Sixty-nine years after Israel declared Jerusalem as its capital, and 23 years after the US Congress passed a law mandating that Washington move its embassy there, the US will formally open its embassy in the city on Monday at 4 p.m., in a move Prime Minister Benjamin Netanyahu declared as “momentous.”
The ceremony will last 81 minutes and include five brief speeches and a taped message from US President Donald Trump.
According to a schedule put out by the US embassy, both Prime Minister Benjamin Netanyahu and Trump’s son-in-law and advisor Jared Kushner will speak for nine minutes. Trump’s message will run for two minutes and thirty seconds.
Also slated to speak are US Ambassador David Friedman, who was a driving force behind the embassy move, Deputy Secretary of State John Sullivan, Treasury Secretary Steven Mnuchin, and President Reuven Rivlin.
“President Donald Trump is making history,” Netanyahu said Sunday at a reception in the Foreign Ministry attended by Trump’s daughter, Ivanka, and Jared Kushner, who are leading the US delegation to the embassy opening. “We are deeply grateful, and our people will be eternally grateful, for his bold decision.”
Netanyahu said Trump’s decision reflects a simple truth: “Jerusalem has been the capital of the Jewish people for the past 3,000 years, has been the capital of our state for the past 70 years, and will remain our capital for all time.
“Thank you President Trump for your bold decision! Thank you for making the alliance between Israel and the United States stronger than ever!” In a sign that not all in the world agreed with that “simple truth,” of the 86 embassies invited to the reception at the embassy – attended by some 800 people – only 33 countries sent delegations. In addition, while four US senators are on hand for the embassy opening, as are 10 congressmen, they are all Republicans.
He said the truth is that not only has Jerusalem been the capital of the Jewish people since the 1st millennium BCE, and the capital of the state since its inception, “the truth is that under any peace agreement that you could possibly imagine, Jerusalem will remain Israel’s capital.”
According to Netanyahu, it “took a President Trump” to enunciate this “simple basic truth,” and said that once it is out there, it will spread.
The date of the embassy opening delivers an additional sting to Palestinians, as it comes a day before of the 70th anniversary of the Nakba. Translated as ‘the catastrophe,’ it describes the forced displacement of over 700,000 Palestinians from their lands, along with the destruction of hundreds of villages and the period of violence before the establishment of the State of Israel was declared on May 14, 1948.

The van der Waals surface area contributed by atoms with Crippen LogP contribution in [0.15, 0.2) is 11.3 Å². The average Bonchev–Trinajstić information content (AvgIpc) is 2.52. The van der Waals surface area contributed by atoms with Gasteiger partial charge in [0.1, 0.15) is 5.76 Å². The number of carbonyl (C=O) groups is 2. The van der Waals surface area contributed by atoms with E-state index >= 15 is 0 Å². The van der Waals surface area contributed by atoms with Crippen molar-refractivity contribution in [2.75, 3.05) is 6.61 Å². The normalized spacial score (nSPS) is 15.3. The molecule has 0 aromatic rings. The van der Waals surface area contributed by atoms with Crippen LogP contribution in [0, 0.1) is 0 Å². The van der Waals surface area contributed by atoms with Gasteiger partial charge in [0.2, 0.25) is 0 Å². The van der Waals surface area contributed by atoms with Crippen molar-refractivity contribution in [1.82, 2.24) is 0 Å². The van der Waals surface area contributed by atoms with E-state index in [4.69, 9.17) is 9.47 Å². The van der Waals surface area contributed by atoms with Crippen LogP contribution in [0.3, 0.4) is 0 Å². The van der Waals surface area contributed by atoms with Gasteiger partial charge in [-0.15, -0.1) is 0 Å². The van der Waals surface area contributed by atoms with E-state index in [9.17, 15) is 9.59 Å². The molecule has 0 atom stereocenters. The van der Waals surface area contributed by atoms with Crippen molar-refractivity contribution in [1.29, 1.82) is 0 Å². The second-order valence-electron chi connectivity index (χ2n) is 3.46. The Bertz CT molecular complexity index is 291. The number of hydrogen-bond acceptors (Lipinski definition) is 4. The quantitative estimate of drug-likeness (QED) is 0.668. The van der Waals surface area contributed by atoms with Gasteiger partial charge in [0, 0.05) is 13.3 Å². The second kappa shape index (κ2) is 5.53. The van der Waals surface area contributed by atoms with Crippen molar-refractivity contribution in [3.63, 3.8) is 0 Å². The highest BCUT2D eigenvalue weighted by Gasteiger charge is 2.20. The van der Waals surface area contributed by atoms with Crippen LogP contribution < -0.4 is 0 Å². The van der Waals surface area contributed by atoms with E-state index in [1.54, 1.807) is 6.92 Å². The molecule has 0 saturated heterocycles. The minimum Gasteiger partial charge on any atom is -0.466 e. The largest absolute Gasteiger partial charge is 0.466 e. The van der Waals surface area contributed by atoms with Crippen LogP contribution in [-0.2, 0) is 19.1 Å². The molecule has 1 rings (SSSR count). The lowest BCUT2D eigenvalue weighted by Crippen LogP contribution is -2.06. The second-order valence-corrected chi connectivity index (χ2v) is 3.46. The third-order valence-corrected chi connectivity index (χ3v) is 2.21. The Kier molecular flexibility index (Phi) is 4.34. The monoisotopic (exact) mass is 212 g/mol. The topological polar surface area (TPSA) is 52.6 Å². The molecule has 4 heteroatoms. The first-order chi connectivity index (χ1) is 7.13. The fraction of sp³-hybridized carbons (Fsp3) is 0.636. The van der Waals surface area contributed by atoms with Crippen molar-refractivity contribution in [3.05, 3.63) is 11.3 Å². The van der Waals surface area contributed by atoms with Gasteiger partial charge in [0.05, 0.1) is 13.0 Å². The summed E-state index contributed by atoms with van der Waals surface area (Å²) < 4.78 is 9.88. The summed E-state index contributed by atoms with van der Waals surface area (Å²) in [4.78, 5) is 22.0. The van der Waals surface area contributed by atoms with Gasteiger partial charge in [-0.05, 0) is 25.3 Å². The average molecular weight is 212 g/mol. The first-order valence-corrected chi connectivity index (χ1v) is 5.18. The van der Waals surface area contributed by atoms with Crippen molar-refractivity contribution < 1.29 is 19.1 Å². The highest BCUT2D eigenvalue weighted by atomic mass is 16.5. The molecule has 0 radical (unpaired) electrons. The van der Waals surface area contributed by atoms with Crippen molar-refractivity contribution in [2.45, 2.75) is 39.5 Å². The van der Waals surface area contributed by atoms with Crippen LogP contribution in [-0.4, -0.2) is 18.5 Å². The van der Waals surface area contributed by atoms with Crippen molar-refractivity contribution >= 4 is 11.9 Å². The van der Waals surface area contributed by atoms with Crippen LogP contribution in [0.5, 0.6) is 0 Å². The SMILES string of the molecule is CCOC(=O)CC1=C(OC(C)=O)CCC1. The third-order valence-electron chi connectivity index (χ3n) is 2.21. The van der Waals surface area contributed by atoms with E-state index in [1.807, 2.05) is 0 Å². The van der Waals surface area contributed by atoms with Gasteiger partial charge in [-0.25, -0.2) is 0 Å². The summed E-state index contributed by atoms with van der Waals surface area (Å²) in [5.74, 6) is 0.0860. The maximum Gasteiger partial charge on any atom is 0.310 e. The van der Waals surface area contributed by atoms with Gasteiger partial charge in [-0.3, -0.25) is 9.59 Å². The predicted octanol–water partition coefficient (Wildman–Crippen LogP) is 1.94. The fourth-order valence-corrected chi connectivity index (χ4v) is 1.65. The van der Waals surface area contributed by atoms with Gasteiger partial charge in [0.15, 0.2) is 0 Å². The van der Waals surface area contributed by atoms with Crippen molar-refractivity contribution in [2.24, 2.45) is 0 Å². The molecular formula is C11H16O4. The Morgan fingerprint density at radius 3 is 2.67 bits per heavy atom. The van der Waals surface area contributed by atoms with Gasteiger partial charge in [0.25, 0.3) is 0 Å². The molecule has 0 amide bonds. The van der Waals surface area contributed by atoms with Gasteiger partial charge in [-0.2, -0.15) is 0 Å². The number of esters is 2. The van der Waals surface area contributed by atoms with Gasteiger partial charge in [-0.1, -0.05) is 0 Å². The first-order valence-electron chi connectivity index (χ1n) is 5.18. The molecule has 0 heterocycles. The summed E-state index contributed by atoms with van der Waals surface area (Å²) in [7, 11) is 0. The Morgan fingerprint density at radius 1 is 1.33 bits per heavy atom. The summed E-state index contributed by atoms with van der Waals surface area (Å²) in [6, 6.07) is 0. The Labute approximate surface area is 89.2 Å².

Palestinians mark the Nakba on May 15, the first day of the newly-established State of Israel, which would turn their temporary displacement to one far more permanent.
“Historically, one of the reasons that the Palestinian issue hasn’t melted away or vanished is that the Palestinian refugee population has not assimilated somewhere else; it’s left as a refugee population,” McCarthy said.
Today, 80 percent of Gaza’s 1.8 million population are the children and grandchildren of refugees who left their homes with the erroneous belief that their fleeing was a temporary escape to save their families. “Gaza is one of the most densely populated places on earth and is also subject to siege, so things like that help to enforce a recurring kind of memory,”McCarthy said. “They just aren’t forgotten.”
Great Return March
The six-week Great Return March taking place on the Gaza-Israel border is an expression of the Palestinians’ longing to return to the homeland they left behind all those years ago. It was in part sparked by the frustration over Trump’s embassy announcement, and its conclusion coincides with both Nakba and the embassy move. The protest, which was met by Israel with violence as dozens were killed by sniper fire and over 1,700 wounded (according to Gaza health officials) is expected to gather tens of thousands on Monday and be the largest yet.
Although refugees’ right of return is enshrined in UN Resolution 194, it is an issue Israel has been unwilling to yield on.
“On one hand the Israelis want to block the Palestinian right of return, on the other hand they have their own ethnically exclusive law that enables the Israeli citizenship of Jewish people from anywhere,” McCarthy said, in reference to the Israeli law which gives Jewish people the right to settle in the country.
“So you have this bizarre, paradoxical situation where a person whose family has lived in another country for generations goes to live in Israel relatively quickly, while a person who wants to live in Jerusalem and is living in a [refugee] camp in Amman can’t go back home.”
Seven decades on from the Nakba, the situation for Palestinians remains dire.“As we come to the 70th Nakba, the number of settlers [now living in Palestinian territory] is not that far off the number of what professional Israeli historians now estimate to be the number of Palestinians that were ethnically cleansed; there’s almost a kind of mirroring there,”McCarthy said.